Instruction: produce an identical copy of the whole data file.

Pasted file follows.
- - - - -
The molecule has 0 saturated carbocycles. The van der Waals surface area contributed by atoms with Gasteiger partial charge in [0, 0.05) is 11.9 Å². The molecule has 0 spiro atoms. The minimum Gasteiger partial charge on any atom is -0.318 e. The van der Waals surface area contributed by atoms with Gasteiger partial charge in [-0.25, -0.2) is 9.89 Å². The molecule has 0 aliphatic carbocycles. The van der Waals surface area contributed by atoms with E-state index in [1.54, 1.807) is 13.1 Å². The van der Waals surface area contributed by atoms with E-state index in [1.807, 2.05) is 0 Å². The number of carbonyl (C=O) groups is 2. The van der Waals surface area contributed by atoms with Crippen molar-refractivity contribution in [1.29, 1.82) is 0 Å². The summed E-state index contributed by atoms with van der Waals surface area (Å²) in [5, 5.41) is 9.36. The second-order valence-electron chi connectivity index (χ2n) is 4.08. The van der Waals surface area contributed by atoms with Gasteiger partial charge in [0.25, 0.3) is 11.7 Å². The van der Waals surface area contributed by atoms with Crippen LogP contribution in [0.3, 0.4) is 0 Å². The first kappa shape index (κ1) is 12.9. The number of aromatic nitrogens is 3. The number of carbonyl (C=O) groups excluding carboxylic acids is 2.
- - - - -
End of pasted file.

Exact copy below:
The molecule has 0 saturated carbocycles. The van der Waals surface area contributed by atoms with Gasteiger partial charge in [0, 0.05) is 11.9 Å². The molecule has 0 spiro atoms. The minimum Gasteiger partial charge on any atom is -0.318 e. The van der Waals surface area contributed by atoms with Gasteiger partial charge in [-0.25, -0.2) is 9.89 Å². The molecule has 0 aliphatic carbocycles. The van der Waals surface area contributed by atoms with E-state index in [1.54, 1.807) is 13.1 Å². The van der Waals surface area contributed by atoms with E-state index in [1.807, 2.05) is 0 Å². The number of carbonyl (C=O) groups is 2. The van der Waals surface area contributed by atoms with Crippen molar-refractivity contribution in [1.29, 1.82) is 0 Å². The summed E-state index contributed by atoms with van der Waals surface area (Å²) in [5, 5.41) is 9.36. The second-order valence-electron chi connectivity index (χ2n) is 4.08. The van der Waals surface area contributed by atoms with Gasteiger partial charge in [0.25, 0.3) is 11.7 Å². The van der Waals surface area contributed by atoms with Crippen LogP contribution in [0.3, 0.4) is 0 Å². The first kappa shape index (κ1) is 12.9. The number of aromatic nitrogens is 3. The number of carbonyl (C=O) groups excluding carboxylic acids is 2.